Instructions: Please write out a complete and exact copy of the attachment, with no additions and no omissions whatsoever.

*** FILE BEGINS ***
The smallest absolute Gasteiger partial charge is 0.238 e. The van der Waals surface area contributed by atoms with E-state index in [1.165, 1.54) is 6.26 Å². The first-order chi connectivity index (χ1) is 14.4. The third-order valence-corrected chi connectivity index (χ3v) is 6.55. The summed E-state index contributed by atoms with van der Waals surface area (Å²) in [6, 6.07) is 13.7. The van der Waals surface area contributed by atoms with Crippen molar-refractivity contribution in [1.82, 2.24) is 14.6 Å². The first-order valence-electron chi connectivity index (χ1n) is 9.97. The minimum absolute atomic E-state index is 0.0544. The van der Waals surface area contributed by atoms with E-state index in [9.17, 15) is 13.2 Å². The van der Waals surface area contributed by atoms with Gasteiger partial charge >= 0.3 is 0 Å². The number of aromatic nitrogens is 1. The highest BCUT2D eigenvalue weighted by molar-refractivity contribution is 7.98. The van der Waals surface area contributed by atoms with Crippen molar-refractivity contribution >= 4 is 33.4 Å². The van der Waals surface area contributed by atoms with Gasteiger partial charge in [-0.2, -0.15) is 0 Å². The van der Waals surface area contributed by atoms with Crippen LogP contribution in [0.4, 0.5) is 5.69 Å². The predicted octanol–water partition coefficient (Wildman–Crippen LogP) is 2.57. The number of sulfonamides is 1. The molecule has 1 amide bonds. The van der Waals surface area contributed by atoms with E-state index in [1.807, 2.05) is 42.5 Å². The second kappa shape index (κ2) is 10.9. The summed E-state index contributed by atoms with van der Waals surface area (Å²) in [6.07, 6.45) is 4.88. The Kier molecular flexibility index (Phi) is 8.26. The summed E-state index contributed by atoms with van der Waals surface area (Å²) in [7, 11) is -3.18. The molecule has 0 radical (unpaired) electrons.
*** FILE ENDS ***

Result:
The smallest absolute Gasteiger partial charge is 0.238 e. The van der Waals surface area contributed by atoms with E-state index in [1.165, 1.54) is 6.26 Å². The first-order chi connectivity index (χ1) is 14.4. The third-order valence-corrected chi connectivity index (χ3v) is 6.55. The summed E-state index contributed by atoms with van der Waals surface area (Å²) in [6, 6.07) is 13.7. The van der Waals surface area contributed by atoms with Crippen molar-refractivity contribution in [1.82, 2.24) is 14.6 Å². The first-order valence-electron chi connectivity index (χ1n) is 9.97. The minimum absolute atomic E-state index is 0.0544. The van der Waals surface area contributed by atoms with E-state index in [9.17, 15) is 13.2 Å². The van der Waals surface area contributed by atoms with Gasteiger partial charge >= 0.3 is 0 Å². The number of aromatic nitrogens is 1. The highest BCUT2D eigenvalue weighted by molar-refractivity contribution is 7.98. The van der Waals surface area contributed by atoms with Crippen molar-refractivity contribution >= 4 is 33.4 Å². The van der Waals surface area contributed by atoms with Gasteiger partial charge in [-0.2, -0.15) is 0 Å². The van der Waals surface area contributed by atoms with Crippen LogP contribution in [0.4, 0.5) is 5.69 Å². The predicted octanol–water partition coefficient (Wildman–Crippen LogP) is 2.57. The number of sulfonamides is 1. The molecule has 1 amide bonds. The van der Waals surface area contributed by atoms with E-state index in [1.807, 2.05) is 42.5 Å². The second kappa shape index (κ2) is 10.9. The summed E-state index contributed by atoms with van der Waals surface area (Å²) in [6.07, 6.45) is 4.88. The Kier molecular flexibility index (Phi) is 8.26. The summed E-state index contributed by atoms with van der Waals surface area (Å²) in [7, 11) is -3.18. The molecule has 0 radical (unpaired) electrons.